Les Pas d’chichi offers women with cancer to keep their hair

Posted on Jul 26, 2022, 10:24 AMUpdated Jul 26, 2022 at 10:25am

Surviving hair loss caused by chemotherapy is the credo of Bas Deshichi. Vendée’s little shot was born on the idea of ​​Stéphanie Retailleau. From Herbert in her forties, the young woman, a hairdresser by profession, imagined a hair prosthesis made from the hair of women with cancer, with a turban. A convenient, fast-acting device that she has marketed online since June 2022 with her partners Geoffrey Botwell, her wife, and Alice Roet, a friend of a graphic designer from Les Herbiers.

The concept was born out of his own experience. Stephanie Ritaio, suffering from breast cancer in October 2020, wanted to be able to recognize herself in the mirror as soon as her hair fell out. Neither synthetic “Barbie style” wigs nor those made with real hair (but not her own), do not convince her, more so than her husband or children. So she decided to cut her hair before the chemo removed it and fiddled with a headband with her own locks. Immediate family success! “I was able to retain my identity and this helped me and those around me better cope with the disease,” the now-recovered leader testifies.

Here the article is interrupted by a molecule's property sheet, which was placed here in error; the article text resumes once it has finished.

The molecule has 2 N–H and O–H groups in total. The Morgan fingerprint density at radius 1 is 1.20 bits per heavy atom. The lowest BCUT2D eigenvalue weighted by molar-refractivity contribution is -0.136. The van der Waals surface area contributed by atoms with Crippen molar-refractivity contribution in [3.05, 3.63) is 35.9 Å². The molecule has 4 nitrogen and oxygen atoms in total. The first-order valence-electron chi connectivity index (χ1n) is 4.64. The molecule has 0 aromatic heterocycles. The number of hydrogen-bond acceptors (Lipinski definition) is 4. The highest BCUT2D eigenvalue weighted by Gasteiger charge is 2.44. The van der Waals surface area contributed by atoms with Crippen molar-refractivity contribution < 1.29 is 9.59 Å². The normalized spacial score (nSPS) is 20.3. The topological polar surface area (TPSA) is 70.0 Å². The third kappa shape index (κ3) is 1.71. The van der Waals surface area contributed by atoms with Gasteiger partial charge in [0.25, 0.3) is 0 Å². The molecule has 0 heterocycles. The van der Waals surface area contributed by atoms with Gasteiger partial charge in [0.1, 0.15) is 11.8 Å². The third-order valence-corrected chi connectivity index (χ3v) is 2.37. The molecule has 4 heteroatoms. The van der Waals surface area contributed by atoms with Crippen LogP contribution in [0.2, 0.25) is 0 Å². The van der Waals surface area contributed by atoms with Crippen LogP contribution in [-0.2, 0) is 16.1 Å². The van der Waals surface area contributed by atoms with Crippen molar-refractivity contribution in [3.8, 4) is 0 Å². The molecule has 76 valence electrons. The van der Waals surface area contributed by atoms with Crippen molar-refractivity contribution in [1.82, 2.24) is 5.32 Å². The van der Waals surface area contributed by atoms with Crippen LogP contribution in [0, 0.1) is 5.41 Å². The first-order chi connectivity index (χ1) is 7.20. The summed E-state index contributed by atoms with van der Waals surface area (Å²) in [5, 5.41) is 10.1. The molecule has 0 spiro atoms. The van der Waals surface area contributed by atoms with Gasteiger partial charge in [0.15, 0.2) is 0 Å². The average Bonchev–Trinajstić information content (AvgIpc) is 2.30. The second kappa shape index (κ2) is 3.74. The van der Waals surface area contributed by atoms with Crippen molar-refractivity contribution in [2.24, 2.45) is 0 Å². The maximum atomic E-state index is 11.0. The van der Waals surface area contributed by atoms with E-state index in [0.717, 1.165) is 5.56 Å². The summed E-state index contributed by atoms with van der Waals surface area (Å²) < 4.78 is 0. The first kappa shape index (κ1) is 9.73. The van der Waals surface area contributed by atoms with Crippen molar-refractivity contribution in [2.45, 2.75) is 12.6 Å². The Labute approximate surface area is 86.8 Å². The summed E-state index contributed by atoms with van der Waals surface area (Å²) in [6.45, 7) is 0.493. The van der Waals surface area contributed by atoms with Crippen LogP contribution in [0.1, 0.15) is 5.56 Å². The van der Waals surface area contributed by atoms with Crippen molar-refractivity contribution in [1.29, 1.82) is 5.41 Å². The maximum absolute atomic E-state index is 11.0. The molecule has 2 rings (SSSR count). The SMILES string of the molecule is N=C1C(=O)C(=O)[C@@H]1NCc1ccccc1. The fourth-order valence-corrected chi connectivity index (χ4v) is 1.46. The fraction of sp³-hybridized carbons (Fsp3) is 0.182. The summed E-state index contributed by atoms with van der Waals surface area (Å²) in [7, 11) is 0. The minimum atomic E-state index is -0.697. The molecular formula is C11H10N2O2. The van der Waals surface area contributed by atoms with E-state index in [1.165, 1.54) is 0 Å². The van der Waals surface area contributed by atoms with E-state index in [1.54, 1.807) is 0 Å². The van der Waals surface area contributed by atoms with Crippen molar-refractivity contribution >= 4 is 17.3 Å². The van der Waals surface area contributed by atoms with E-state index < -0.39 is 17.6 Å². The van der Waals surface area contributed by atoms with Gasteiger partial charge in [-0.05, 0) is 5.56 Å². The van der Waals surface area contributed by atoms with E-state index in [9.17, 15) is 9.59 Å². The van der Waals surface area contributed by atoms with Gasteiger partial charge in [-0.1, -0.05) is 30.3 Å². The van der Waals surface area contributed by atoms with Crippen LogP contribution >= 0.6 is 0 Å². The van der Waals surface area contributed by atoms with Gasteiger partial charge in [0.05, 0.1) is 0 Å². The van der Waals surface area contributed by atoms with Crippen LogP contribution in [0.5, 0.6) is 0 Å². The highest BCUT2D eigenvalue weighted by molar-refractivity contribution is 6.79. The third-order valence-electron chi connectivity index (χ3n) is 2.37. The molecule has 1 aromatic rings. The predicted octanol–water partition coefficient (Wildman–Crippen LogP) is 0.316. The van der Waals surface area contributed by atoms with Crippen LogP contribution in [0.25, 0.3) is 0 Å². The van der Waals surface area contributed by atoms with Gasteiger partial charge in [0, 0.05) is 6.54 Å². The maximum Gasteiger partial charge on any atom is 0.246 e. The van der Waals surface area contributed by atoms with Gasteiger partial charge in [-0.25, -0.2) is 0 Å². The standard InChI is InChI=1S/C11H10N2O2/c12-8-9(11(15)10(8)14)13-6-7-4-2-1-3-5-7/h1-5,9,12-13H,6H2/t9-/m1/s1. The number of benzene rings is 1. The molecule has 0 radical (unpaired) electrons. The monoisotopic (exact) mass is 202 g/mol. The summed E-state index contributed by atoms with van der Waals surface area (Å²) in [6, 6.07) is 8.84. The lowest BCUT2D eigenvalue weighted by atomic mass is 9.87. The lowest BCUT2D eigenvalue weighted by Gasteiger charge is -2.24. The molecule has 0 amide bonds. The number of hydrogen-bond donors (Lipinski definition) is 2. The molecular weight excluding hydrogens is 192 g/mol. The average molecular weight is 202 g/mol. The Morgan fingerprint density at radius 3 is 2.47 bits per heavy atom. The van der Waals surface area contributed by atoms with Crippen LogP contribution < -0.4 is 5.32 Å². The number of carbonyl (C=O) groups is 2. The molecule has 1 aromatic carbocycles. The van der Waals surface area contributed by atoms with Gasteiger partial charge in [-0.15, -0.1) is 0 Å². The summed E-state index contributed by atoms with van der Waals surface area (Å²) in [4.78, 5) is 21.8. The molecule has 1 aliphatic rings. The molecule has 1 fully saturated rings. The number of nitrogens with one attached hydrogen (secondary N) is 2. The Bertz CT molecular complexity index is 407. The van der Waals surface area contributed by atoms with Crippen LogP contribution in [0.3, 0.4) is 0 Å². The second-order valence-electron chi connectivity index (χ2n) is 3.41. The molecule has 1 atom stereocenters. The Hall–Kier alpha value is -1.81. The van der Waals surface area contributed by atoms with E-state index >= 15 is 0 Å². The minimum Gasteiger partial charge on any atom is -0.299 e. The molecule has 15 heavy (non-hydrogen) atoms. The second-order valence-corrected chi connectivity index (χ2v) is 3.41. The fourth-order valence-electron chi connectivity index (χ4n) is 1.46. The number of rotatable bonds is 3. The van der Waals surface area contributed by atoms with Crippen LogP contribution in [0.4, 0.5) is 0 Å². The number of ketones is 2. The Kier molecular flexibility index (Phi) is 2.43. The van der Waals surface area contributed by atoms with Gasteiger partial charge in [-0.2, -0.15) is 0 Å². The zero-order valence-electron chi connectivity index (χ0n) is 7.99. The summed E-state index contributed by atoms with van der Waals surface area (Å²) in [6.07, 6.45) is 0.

15 days to complete

The idea caught the interest of other patients. I saw happiness in women’s eyes. I give them back what they lost.” Do it yourself becomes a business. After a year of research, development and prototyping to ensure the materials used are not damaged and the whole is solid, the company was launched.

The cut hair is received at Les Herbiers where Stéphanie and two independent seamstresses fix it by hand in an adjustable all-terrain headband. A turban (or a hat for little girls) provides volume and ensures comfort. Everything is delivered in two weeks. “We have to move quickly to bring the woman back into character and keep her spirits up,” the young woman says. The average cost is about 390 euros per hair prosthesis.

Stéphanie Retailleau, who has taken over as a hairstylist and coach, hopes to reach 10 orders per week to balance accounts and hire a full-time tailor. She counts on the French network of oncologists and social associations to accelerate the definition of this concept to other women.

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